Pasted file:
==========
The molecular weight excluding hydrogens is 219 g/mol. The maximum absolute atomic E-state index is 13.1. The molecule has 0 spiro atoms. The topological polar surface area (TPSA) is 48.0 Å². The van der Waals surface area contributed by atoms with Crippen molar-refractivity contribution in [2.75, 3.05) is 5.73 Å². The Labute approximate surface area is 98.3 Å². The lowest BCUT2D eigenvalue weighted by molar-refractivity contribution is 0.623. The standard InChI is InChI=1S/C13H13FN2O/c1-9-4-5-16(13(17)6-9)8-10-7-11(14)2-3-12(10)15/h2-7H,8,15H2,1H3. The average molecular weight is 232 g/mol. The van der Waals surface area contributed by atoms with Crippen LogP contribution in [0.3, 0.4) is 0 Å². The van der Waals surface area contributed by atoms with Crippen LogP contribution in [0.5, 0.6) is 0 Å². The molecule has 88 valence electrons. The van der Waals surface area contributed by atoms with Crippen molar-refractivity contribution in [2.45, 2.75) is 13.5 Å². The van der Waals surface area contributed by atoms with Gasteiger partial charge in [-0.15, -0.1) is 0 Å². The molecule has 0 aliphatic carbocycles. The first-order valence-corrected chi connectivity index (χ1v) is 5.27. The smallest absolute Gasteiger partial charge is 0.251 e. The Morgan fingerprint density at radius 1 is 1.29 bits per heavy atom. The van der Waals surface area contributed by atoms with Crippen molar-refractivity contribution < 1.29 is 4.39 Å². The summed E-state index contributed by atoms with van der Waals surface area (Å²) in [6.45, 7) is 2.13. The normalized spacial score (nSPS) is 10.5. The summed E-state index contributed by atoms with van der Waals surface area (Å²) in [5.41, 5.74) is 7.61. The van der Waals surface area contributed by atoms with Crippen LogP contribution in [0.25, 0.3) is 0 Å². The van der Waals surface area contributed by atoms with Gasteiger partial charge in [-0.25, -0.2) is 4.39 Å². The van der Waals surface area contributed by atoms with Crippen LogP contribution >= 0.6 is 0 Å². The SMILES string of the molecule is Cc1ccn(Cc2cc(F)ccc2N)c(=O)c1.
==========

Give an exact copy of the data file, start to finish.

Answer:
The molecular weight excluding hydrogens is 219 g/mol. The maximum absolute atomic E-state index is 13.1. The molecule has 0 spiro atoms. The topological polar surface area (TPSA) is 48.0 Å². The van der Waals surface area contributed by atoms with Crippen molar-refractivity contribution in [2.75, 3.05) is 5.73 Å². The Labute approximate surface area is 98.3 Å². The lowest BCUT2D eigenvalue weighted by molar-refractivity contribution is 0.623. The standard InChI is InChI=1S/C13H13FN2O/c1-9-4-5-16(13(17)6-9)8-10-7-11(14)2-3-12(10)15/h2-7H,8,15H2,1H3. The average molecular weight is 232 g/mol. The van der Waals surface area contributed by atoms with Crippen LogP contribution in [0.3, 0.4) is 0 Å². The van der Waals surface area contributed by atoms with Crippen LogP contribution in [0.5, 0.6) is 0 Å². The molecule has 88 valence electrons. The van der Waals surface area contributed by atoms with Crippen molar-refractivity contribution in [2.45, 2.75) is 13.5 Å². The van der Waals surface area contributed by atoms with Gasteiger partial charge in [-0.15, -0.1) is 0 Å². The molecule has 0 aliphatic carbocycles. The first-order valence-corrected chi connectivity index (χ1v) is 5.27. The smallest absolute Gasteiger partial charge is 0.251 e. The Morgan fingerprint density at radius 1 is 1.29 bits per heavy atom. The van der Waals surface area contributed by atoms with Crippen molar-refractivity contribution < 1.29 is 4.39 Å². The summed E-state index contributed by atoms with van der Waals surface area (Å²) in [6.45, 7) is 2.13. The normalized spacial score (nSPS) is 10.5. The summed E-state index contributed by atoms with van der Waals surface area (Å²) in [5.41, 5.74) is 7.61. The van der Waals surface area contributed by atoms with Crippen LogP contribution in [0.25, 0.3) is 0 Å². The van der Waals surface area contributed by atoms with Gasteiger partial charge in [-0.25, -0.2) is 4.39 Å². The van der Waals surface area contributed by atoms with Crippen LogP contribution >= 0.6 is 0 Å². The SMILES string of the molecule is Cc1ccn(Cc2cc(F)ccc2N)c(=O)c1.